Any story about the Marquis De Sade is bound to be strong stuff. Quills is based on Wright's play and directed in a bawdy theatrical style by Kaufman. This helps make Sade's antics more watchable--and surprisingly funny, in a very dark sort of way. But it also keeps us from ever really taking it seriously.Set in the early 1800s, Sade (Rush) is being held in a mental asylum, using a maid (Winslet) to smuggle his raunchy, radical manuscripts to his publisher. Napoleon isn't pleased, and assigns the vile Doctor Royer-Collard (Caine) to "cure" him with his torture therapy. And this sets up a collision of wills with the asylum's director (Phoenix), a priest with much more humane methods.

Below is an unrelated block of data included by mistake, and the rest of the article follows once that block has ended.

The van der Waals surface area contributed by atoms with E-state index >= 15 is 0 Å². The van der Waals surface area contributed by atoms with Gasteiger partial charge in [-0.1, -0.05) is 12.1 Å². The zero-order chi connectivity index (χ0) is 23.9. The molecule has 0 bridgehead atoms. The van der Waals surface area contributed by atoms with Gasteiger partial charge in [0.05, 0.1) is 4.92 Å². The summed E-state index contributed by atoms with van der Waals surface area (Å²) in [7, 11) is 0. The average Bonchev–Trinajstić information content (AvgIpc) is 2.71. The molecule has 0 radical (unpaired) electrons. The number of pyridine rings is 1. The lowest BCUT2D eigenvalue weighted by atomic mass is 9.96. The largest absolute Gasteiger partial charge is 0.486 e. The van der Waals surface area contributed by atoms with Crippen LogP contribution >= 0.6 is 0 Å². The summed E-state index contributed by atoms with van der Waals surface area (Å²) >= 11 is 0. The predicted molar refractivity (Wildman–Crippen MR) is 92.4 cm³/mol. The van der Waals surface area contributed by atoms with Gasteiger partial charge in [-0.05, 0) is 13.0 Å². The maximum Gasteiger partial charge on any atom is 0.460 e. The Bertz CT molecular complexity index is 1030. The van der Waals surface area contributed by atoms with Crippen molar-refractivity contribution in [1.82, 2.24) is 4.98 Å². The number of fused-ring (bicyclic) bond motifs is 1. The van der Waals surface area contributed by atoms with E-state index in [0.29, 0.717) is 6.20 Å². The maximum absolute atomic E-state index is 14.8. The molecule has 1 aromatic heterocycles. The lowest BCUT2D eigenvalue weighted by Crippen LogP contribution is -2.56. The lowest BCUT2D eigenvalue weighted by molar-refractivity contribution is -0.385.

There's a lot more to it than that, with a complex web of yearnings and internal relationships that bind everyone to each other in quite wickedways. Kaufman keeps things colourful and very lively, and Rush has a ball with the performance--camping it up without ever going over the top, every line is double entendre, but there's real grit underneath.
Phoenix and Winslet have much more internalised roles, and both perform them well, while Caine coasts along in steely villain mode. The film would be fairly pointless without some solid themes underlying the chaos and manic behaviour--fear of opposing views, the danger of letting lust run wild, the importance and consequences of freedom of expression.Quills is complicated and thought-provoking without ever giving an easy answer. And for that the film is worth watching. But these characters' outrageous, in-your-face vulgarity is a lot to sit through to get there. On the other hand, if Kaufman had played it straight, it would be virtually unbearable.--Rich Cline